• Inside the bus, stay seated at all times.
  • Keep your arms, hands and head inside the bus.
  • Never throw anything about of the bus window.
  • Always hold on the bus handrails when you are getting on or off the bus so you don’t fall.
  • Be careful that clothing, book bags, and key rings don’t get caught in the handrails or doors.
  • When exiting the bus, go to the closest sidewalk or side of the road and take five giant steps away from the bus.
  • If you drop something near the bus, tell the bus driver.  If you bend over to pick it up, the bus driver may not be able to see you.

walk Safely Walking to School

Children under age 10 should never cross a street without a grown-up.

  • Choose a safe route to school.  Look for the most direct route with the fewest street crossings.
  • When crossing the street, stop at the curb or edge of the road.
  • Look left, then right, then left again for moving cars before crossing.
  • Keep looking left and right until you are safely across the street – and remember to walk, not run.
  • Follow all traffic signals and markings.
  • Don’t enter the street from between parked cars or from behind bushes or shrubs.  Drivers might not be able to see you.
  • Never wear head phones or talk on a cell phone when crossing the street.

bike  Bicycle Safety

If you are old enough to ride alone, plan a safe route to school and have a grown-up ride with you the first few times.

  • Children under 10 shouldn’t ride on the road without a grown-up.
  • Be sure that your helmet fits.  It should sit even on top of the head – not rocking in any direction – and always fasten the safety strap.
  • Learn the proper hand signals and use them when you turn or stop.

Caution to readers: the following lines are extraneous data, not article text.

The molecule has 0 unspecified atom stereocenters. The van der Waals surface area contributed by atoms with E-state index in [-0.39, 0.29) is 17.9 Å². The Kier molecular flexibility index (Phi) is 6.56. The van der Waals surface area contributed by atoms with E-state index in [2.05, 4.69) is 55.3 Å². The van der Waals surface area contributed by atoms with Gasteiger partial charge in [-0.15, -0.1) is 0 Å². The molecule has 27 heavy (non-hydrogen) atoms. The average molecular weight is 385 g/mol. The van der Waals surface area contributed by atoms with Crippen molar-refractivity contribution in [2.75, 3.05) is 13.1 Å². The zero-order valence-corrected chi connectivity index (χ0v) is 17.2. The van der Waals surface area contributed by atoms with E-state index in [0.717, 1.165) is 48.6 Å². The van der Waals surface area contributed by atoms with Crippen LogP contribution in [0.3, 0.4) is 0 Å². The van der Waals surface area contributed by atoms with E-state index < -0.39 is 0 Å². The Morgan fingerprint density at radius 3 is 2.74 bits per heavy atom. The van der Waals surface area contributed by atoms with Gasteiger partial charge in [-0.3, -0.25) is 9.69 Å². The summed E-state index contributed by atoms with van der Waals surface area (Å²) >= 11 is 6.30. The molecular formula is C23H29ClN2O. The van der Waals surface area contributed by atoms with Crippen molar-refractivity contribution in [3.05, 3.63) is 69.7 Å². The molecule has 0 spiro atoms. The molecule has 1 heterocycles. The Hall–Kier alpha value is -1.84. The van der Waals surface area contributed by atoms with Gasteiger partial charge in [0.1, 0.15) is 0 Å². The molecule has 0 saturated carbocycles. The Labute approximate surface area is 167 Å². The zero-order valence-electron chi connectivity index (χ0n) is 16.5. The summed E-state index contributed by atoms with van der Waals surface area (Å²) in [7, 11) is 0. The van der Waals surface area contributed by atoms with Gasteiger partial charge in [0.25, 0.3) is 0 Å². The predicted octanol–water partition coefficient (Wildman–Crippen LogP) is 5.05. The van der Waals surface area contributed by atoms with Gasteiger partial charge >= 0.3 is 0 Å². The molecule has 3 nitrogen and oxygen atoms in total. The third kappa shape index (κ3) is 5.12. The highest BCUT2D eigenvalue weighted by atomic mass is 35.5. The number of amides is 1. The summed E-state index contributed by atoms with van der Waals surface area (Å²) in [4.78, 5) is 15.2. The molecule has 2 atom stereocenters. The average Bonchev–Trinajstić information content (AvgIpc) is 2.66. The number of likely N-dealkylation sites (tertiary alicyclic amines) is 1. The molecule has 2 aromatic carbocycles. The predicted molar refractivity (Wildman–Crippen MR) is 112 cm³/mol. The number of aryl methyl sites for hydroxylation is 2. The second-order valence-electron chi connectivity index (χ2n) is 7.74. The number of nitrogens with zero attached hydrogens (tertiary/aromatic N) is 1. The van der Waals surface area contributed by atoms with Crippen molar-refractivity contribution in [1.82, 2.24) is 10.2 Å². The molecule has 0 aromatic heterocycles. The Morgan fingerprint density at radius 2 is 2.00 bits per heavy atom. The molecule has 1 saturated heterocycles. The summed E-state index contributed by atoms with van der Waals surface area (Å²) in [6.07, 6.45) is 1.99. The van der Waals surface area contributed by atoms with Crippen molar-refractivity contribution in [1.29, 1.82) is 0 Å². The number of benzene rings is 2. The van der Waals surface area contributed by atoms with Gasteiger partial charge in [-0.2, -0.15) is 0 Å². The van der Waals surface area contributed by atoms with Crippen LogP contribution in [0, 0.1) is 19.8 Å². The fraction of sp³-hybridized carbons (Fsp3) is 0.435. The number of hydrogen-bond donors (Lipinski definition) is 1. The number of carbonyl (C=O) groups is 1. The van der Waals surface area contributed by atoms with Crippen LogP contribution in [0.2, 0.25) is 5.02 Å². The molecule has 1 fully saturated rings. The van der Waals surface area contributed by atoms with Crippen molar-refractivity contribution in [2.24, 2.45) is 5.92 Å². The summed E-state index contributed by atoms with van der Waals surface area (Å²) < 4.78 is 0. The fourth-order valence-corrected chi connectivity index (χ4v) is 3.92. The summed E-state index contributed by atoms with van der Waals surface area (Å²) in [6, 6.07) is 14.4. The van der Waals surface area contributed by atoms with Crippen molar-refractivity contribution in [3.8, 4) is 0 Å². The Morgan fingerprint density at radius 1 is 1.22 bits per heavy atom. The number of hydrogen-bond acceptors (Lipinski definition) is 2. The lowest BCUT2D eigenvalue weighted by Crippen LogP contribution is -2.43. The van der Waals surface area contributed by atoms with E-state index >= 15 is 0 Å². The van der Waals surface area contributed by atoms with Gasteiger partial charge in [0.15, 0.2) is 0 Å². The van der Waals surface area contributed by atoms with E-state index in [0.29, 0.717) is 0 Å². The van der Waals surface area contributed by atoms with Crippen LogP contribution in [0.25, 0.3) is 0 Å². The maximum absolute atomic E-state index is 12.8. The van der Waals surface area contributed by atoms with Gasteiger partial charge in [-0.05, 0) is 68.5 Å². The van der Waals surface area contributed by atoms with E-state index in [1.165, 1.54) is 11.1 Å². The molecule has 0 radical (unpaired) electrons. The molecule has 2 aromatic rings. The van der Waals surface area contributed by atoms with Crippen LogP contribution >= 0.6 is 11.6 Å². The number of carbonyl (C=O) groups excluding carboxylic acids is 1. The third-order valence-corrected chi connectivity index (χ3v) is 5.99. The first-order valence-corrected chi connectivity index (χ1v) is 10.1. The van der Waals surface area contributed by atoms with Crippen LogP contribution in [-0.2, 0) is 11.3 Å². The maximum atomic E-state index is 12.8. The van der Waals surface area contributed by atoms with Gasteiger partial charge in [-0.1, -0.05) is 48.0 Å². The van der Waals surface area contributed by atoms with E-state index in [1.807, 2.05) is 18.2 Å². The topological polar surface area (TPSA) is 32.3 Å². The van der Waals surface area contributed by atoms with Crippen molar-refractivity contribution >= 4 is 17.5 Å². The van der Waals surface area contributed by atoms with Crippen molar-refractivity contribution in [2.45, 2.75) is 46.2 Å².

• Walk, do not ride your bike across the street.
  • Come to a complete stop before entering driveways, paths, or sidewalks, then look left, right and left again for bikes, cars or pedestrians heading your way.
  • Do not ride at night.

car  Car Safety

If you are riding to school in a car, the safest place to be if you are 12 years old or younger is in the back seat buckled up safely.  Remember, you should be in a booster seat until you are eight years old and 80 pounds.

firedrillFire Safety

And last, but not least, this is a great time to review and practice your home fire escape plan and prepare children for the first fire drill of the new school year.

When the fire alarm activates:

  • Stop what you are doing and immediately exit the building. Remain quiet and listen for further instructions from a teacher or over the public address system.
  • Once you are outside, go quickly to your meeting place for roll call.
  • Always know 2 ways out of any room (like a door and window) in case one exit is blocked by smoke or fire.
  • Never go back inside – Get Out and Stay Out.

The #1 item students need when they return to school is an abundance of safety knowledge. It is important for parents to stay up-to-date on the proper safety precautions and share this information with children to keep them safe at home, the mall, library or school throughout the year.

Campus Fire Safety

Many college-related fires result from a general lack of knowledge about fire safety. Since 2000, 86 fatal fires have occurred on U.S. college campuses, in Greek housing, or in off-campus housing within three miles of the campus.

According to the United States Fire Administration, more than 80% of campus fire fatalities occur in off-campus housing. This has a direct impact on the prevention, planning and response activities for fire and emergency services departments located near colleges and universities.

Important fire facts 

  • On average, ten students die annually in campus related fires, according to the Center for Campus Fire Safety.